The Graduate Program in Cell & Developmental Biology is a training program leading to a PhD degree in the Department of Cell Biology & Physiology, in the School of Medicine. The Department has faculty with diverse research interests, state-of-art imaging facilities, and an enriching academic environment. The primary purpose of our Graduate Program is to train students to become outstanding biomedical scientists. Our graduate program has a 6-year limit with a qualifying exam at the end of Year 1 and a proposal defense exam at the end of Year 2. Students also have annual thesis committee meetings and participate in our “In-House” seminar series.
In the first year, four graduate-level courses are taken. Usually students take two in the Fall and two in the Spring semester. While we accommodate most courses, we recommend students take the Advanced Cell Biology I and II (CBIO 893; CBIO 894) courses offered by our Department.
Grant Writing I (CBIO 891) must be taken in the fall of the second year.
Grant writing II (CBIO 892), or another approved elective course must be taken in the spring of the second year.
Written Exam: Students take the written exam between the end of their First year and the beginning of their Second year. The main goal of our Written Qualifying Exam is to test the ability of students to critically evaluate a research paper in the context of the current literature on that topic. Students choose from a variety of topic areas in Cell Biology. These topics include Membrane Trafficking, Protein Quality Control, Signal Transduction, Cytoskeleton and Cell Motility, Cell Cycle and Cell Death, and Cellular Differentiation. The student’s examining committee selects a recent and significant paper in the subject area of that block. The student then has one week to write a six-page critique of this paper focusing on the strengths and weaknesses of the paper and a synthesis of its contribution to the field of investigation. One week later the examining committee meets with the student for the ‘chalk-talk’ oral component of this exam.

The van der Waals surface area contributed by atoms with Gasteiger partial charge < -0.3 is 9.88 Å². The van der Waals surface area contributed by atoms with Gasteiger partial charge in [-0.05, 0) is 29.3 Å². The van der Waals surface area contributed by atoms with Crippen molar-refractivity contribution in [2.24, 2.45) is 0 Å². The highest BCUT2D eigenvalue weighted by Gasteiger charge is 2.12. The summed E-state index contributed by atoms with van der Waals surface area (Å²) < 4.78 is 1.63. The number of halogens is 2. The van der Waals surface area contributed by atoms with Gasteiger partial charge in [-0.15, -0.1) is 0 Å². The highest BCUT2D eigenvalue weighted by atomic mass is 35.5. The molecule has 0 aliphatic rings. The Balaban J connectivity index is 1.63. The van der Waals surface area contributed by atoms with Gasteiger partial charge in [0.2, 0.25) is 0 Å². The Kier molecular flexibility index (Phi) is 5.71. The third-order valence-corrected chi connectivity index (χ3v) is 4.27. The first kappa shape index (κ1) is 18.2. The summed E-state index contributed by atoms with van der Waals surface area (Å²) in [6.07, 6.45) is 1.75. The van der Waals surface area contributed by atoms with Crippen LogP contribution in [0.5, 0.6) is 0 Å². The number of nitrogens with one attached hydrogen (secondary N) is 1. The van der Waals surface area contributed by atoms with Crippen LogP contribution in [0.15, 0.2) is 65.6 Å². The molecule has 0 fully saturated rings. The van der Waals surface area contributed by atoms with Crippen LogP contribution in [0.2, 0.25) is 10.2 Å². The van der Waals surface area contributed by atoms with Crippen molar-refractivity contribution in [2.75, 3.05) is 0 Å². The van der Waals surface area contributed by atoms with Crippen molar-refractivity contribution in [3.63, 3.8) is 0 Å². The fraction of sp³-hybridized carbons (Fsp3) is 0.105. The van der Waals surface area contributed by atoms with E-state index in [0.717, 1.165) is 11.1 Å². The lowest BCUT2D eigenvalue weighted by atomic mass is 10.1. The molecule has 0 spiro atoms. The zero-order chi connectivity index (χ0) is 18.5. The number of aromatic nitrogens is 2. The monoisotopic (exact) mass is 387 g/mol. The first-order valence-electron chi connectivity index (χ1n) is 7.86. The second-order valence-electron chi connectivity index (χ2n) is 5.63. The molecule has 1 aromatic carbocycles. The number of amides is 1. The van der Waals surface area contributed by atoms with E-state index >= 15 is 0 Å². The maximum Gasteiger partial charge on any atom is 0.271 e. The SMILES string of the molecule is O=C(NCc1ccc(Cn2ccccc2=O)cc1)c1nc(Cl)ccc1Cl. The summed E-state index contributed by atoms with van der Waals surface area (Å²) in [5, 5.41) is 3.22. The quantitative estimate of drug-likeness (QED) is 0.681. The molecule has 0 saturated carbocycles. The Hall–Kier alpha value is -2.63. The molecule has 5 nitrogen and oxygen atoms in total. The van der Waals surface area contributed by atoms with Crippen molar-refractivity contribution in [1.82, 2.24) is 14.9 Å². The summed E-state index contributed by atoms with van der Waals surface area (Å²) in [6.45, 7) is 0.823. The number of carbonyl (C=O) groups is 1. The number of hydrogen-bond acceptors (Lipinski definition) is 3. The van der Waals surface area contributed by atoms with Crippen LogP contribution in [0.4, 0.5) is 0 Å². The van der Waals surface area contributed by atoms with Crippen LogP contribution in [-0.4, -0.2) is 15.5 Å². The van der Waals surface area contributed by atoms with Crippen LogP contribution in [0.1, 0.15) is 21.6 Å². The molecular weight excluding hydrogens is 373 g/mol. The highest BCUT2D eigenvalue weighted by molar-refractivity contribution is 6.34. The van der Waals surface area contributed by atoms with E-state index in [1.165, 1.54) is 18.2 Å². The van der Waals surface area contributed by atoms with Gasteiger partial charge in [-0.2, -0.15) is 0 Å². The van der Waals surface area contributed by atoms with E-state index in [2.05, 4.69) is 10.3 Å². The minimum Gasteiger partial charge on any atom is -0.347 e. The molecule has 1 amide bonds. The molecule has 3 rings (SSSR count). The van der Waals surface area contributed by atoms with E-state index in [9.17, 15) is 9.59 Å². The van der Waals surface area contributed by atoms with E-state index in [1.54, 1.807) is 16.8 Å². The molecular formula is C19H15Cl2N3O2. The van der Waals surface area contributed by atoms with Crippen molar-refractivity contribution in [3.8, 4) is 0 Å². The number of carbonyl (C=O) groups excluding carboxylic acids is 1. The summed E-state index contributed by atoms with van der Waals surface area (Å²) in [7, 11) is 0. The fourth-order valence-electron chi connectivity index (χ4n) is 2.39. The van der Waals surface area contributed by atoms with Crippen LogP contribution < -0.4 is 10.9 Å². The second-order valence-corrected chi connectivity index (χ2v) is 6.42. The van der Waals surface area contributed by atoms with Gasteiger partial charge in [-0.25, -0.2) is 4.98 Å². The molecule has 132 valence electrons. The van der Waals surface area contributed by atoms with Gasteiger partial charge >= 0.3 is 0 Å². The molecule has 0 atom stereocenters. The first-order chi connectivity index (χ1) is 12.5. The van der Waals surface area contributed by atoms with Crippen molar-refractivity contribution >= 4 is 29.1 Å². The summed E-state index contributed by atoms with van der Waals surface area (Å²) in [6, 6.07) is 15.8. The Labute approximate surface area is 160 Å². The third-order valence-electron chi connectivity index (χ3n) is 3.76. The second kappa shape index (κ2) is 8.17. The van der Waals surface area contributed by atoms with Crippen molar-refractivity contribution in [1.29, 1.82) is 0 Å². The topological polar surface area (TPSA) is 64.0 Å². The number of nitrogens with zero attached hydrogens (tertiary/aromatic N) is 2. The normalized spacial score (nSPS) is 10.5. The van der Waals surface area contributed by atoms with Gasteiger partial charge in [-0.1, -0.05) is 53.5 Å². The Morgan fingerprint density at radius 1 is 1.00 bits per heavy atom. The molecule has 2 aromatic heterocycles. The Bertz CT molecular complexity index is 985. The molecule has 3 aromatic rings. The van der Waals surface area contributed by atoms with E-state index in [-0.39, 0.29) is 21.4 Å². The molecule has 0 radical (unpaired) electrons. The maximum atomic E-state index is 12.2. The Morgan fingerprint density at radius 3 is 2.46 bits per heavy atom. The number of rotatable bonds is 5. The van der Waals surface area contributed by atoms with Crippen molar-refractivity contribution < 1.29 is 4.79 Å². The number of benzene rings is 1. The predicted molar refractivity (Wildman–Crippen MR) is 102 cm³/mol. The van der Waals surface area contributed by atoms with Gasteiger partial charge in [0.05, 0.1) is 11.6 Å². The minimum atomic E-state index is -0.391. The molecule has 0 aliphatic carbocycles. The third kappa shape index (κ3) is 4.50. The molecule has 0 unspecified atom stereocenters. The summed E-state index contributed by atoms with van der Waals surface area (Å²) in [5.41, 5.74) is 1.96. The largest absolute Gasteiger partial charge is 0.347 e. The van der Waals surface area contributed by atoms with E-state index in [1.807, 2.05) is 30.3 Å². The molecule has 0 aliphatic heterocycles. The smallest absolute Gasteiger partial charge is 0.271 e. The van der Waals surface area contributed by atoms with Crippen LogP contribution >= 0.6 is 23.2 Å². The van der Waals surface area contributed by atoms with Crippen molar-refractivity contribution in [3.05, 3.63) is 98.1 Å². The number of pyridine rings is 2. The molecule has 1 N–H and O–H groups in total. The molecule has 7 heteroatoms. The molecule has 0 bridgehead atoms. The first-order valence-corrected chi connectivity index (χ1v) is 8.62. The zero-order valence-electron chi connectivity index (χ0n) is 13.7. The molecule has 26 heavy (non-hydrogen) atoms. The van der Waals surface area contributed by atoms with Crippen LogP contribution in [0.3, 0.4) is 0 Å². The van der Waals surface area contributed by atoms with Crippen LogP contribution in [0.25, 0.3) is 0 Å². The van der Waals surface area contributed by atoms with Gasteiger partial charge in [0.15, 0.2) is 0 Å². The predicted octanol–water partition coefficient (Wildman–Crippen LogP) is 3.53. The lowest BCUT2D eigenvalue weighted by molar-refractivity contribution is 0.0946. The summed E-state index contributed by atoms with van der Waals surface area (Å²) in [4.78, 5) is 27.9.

Examination: Students will form their thesis committee by the end of their second year. The thesis committee should have a minimum of five faculty members (including the mentor). At least three members of this committee should be from the Cell and Developmental Biology Department.
Students must take their proposal defense examination by October 1 of their third year. The Proposal Examination has a written and oral component. In the written component, students are to write a thesis proposal. The format of this is an America Heart Association-type predoctoral proposal with a 12-page limit (single space). This should include the following sections: Specific Aims, Background and Significance, and Research Design and Methods. The References can be outside the 12-page limit.
The written proposal should be provided to the thesis committee members at least one week prior to the oral examination.
In the oral component, the student presents and defends the proposal in front of the thesis committee. Since this examination is scheduled at the beginning of Year 3 for the students, the preliminary data are de-emphasized as an examination criterion (i.e. proof of feasibility should not be a determining standard in the examination).
Students are expected to attend the weekly departmental seminars (Wednesdays) and the “In-House” student/postdoc seminars (Fridays). All students present their research once per year in the In-House seminar series.